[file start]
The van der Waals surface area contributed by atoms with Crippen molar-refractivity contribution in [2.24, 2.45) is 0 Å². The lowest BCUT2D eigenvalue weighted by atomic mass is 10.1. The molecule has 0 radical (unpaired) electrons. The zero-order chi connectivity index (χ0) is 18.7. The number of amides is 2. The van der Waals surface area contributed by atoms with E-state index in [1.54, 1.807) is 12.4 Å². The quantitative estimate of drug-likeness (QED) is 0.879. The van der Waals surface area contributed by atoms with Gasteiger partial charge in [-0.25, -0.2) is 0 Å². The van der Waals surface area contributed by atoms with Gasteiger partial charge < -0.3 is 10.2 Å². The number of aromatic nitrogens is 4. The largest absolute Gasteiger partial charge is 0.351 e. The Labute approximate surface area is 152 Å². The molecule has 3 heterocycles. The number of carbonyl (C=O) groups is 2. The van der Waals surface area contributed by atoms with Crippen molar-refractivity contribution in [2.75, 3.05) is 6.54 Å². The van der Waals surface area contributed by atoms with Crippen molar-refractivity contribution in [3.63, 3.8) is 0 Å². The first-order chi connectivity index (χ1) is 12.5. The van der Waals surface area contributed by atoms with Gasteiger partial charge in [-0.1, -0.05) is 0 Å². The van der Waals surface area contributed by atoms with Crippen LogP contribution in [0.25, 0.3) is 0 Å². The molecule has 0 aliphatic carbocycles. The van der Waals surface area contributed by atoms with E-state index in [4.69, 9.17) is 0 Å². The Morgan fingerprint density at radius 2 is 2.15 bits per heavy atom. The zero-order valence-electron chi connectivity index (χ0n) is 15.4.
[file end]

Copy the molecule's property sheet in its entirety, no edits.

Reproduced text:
The van der Waals surface area contributed by atoms with Crippen molar-refractivity contribution in [2.24, 2.45) is 0 Å². The lowest BCUT2D eigenvalue weighted by atomic mass is 10.1. The molecule has 0 radical (unpaired) electrons. The zero-order chi connectivity index (χ0) is 18.7. The number of amides is 2. The van der Waals surface area contributed by atoms with E-state index in [1.54, 1.807) is 12.4 Å². The quantitative estimate of drug-likeness (QED) is 0.879. The van der Waals surface area contributed by atoms with Gasteiger partial charge in [-0.25, -0.2) is 0 Å². The van der Waals surface area contributed by atoms with Gasteiger partial charge < -0.3 is 10.2 Å². The number of aromatic nitrogens is 4. The largest absolute Gasteiger partial charge is 0.351 e. The Labute approximate surface area is 152 Å². The molecule has 3 heterocycles. The number of carbonyl (C=O) groups is 2. The van der Waals surface area contributed by atoms with Crippen molar-refractivity contribution in [2.75, 3.05) is 6.54 Å². The van der Waals surface area contributed by atoms with Crippen molar-refractivity contribution in [3.63, 3.8) is 0 Å². The first-order chi connectivity index (χ1) is 12.5. The van der Waals surface area contributed by atoms with Gasteiger partial charge in [-0.1, -0.05) is 0 Å². The van der Waals surface area contributed by atoms with Crippen LogP contribution in [0.25, 0.3) is 0 Å². The molecule has 0 aliphatic carbocycles. The van der Waals surface area contributed by atoms with E-state index in [4.69, 9.17) is 0 Å². The Morgan fingerprint density at radius 2 is 2.15 bits per heavy atom. The zero-order valence-electron chi connectivity index (χ0n) is 15.4.